Protein kinase C epsilon activity in the nucleus accumbens and central nucleus of the amygdala mediates binge alcohol consumption

Debra K. Cozzoli, Justin Courson, Charlotte Rostock, Rianne R. Campbell, Melissa G. Wroten, Hadley McGregor, Amanda L. Caruana, Bailey W. Miller, Jia Hua Hu, Ping Wu Zhang, Bo Xiao, Paul F. Worley, John C. Crabbe, Deborah A. Finn, Karen K. Szumlinski

Research output: Contribution to journalArticlepeer-review

31 Scopus citations


background Protein kinase C epsilon (PKCε) is emerging as a potential target for the development of pharmacotherapies to treat alcohol use disorders, yet little is known regarding how a history of a highly prevalent form of drinking, binge alcohol intake, influences enzyme priming or the functional relevance of kinase activity for excessive alcohol intake. Methods Immunoblotting was employed on tissue from subregions of the nucleus accumbens (NAc) and the amygdala to examine both idiopathic and binge drinking-induced changes in constitutive PKCε priming. The functional relevance of PKCε translocation for binge drinking and determination of potential upstream signaling pathways involved were investigated using neuropharmacologic approaches within the context of two distinct binge drinking procedures, drinking in the dark and scheduled high alcohol consumption. Results Binge alcohol drinking elevated p(Ser729)-PKCε levels in both the NAc and the central nucleus of the amygdala (CeA). Moreover, immunoblotting studies of selectively bred and transgenic mouse lines revealed a positive correlation between the propensity to binge drink alcohol and constitutive p(Ser729)-PKCε levels in the NAc and CeA. Finally, neuropharmacologic inhibition of PKCε translocation within both regions reduced binge alcohol consumption in a manner requiring intact group 1 metabotropic glutamate receptors, Homer2, phospholipase C, and/or phosphotidylinositide-3 kinase function. Conclusions Taken together, these data indicate that PKCε signaling in both the NAc and CeA is a major contributor to binge alcohol drinking and to the genetic propensity to consume excessive amounts of alcohol.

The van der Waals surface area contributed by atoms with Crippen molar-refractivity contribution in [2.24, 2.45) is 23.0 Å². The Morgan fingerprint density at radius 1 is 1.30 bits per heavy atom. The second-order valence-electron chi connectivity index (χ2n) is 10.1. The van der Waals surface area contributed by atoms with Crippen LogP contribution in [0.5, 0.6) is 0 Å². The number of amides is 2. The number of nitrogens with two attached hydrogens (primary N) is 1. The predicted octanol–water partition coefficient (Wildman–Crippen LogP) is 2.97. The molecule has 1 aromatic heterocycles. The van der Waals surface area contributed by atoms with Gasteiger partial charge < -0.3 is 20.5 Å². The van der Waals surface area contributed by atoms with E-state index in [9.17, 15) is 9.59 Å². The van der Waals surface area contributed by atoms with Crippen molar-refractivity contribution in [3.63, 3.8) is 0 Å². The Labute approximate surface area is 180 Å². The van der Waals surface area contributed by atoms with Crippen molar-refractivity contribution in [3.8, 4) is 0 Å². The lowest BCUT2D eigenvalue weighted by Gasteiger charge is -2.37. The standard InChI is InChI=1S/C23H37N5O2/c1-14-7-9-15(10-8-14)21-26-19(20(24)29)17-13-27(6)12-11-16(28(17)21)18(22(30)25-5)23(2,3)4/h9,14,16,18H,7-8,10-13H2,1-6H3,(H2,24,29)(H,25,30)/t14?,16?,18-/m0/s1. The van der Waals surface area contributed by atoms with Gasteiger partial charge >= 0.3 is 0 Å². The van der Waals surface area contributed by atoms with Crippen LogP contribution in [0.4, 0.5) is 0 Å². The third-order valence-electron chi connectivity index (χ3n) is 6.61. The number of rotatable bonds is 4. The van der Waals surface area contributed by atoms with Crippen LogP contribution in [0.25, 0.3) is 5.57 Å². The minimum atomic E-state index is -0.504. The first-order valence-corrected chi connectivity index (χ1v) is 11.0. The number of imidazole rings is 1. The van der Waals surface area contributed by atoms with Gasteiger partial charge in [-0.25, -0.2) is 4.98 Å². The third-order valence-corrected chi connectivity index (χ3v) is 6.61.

Original languageEnglish (US)
Pages (from-to)443-451
Number of pages9
JournalBiological Psychiatry
Issue number6
StatePublished - Mar 15 2016


  • Alcohol use disorders
  • Drinking in the dark
  • Glutamate
  • HDID-1 mice
  • Homer
  • Scheduled high alcohol consumption

ASJC Scopus subject areas

  • Biological Psychiatry


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